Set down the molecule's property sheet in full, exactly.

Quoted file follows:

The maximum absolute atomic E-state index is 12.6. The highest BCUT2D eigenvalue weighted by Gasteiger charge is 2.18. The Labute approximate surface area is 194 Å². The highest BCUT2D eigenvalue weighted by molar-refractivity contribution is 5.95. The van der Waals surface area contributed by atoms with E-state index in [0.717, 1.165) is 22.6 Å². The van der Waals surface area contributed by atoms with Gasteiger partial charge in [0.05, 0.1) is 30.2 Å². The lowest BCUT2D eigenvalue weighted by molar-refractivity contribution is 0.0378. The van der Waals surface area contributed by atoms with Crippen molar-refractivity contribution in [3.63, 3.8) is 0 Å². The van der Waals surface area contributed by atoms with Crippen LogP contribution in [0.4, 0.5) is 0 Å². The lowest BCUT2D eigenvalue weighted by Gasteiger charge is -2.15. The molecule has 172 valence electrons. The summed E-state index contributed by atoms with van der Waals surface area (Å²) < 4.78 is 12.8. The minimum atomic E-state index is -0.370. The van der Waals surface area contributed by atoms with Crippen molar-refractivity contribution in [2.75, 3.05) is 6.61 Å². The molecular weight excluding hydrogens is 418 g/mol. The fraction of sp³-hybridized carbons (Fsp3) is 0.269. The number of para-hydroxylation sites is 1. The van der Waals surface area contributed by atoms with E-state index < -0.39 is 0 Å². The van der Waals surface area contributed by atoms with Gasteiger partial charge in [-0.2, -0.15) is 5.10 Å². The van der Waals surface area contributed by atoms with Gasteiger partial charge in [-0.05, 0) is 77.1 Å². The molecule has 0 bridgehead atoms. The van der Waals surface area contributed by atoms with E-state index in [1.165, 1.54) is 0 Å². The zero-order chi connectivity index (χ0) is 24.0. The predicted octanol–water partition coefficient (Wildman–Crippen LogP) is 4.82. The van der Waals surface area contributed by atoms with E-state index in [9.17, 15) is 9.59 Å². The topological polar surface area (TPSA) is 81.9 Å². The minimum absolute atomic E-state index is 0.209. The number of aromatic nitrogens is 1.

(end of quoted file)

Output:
The maximum absolute atomic E-state index is 12.6. The highest BCUT2D eigenvalue weighted by Gasteiger charge is 2.18. The Labute approximate surface area is 194 Å². The highest BCUT2D eigenvalue weighted by molar-refractivity contribution is 5.95. The van der Waals surface area contributed by atoms with E-state index in [0.717, 1.165) is 22.6 Å². The van der Waals surface area contributed by atoms with Gasteiger partial charge in [0.05, 0.1) is 30.2 Å². The lowest BCUT2D eigenvalue weighted by molar-refractivity contribution is 0.0378. The van der Waals surface area contributed by atoms with Crippen molar-refractivity contribution in [3.63, 3.8) is 0 Å². The van der Waals surface area contributed by atoms with Crippen LogP contribution in [0.4, 0.5) is 0 Å². The lowest BCUT2D eigenvalue weighted by Gasteiger charge is -2.15. The molecule has 172 valence electrons. The summed E-state index contributed by atoms with van der Waals surface area (Å²) < 4.78 is 12.8. The minimum atomic E-state index is -0.370. The van der Waals surface area contributed by atoms with Crippen molar-refractivity contribution in [2.75, 3.05) is 6.61 Å². The molecular weight excluding hydrogens is 418 g/mol. The fraction of sp³-hybridized carbons (Fsp3) is 0.269. The number of para-hydroxylation sites is 1. The van der Waals surface area contributed by atoms with E-state index < -0.39 is 0 Å². The van der Waals surface area contributed by atoms with Gasteiger partial charge in [-0.2, -0.15) is 5.10 Å². The van der Waals surface area contributed by atoms with Gasteiger partial charge in [-0.05, 0) is 77.1 Å². The molecule has 0 bridgehead atoms. The van der Waals surface area contributed by atoms with E-state index in [1.165, 1.54) is 0 Å². The zero-order chi connectivity index (χ0) is 24.0. The predicted octanol–water partition coefficient (Wildman–Crippen LogP) is 4.82. The van der Waals surface area contributed by atoms with E-state index in [9.17, 15) is 9.59 Å². The topological polar surface area (TPSA) is 81.9 Å². The minimum absolute atomic E-state index is 0.209. The number of aromatic nitrogens is 1.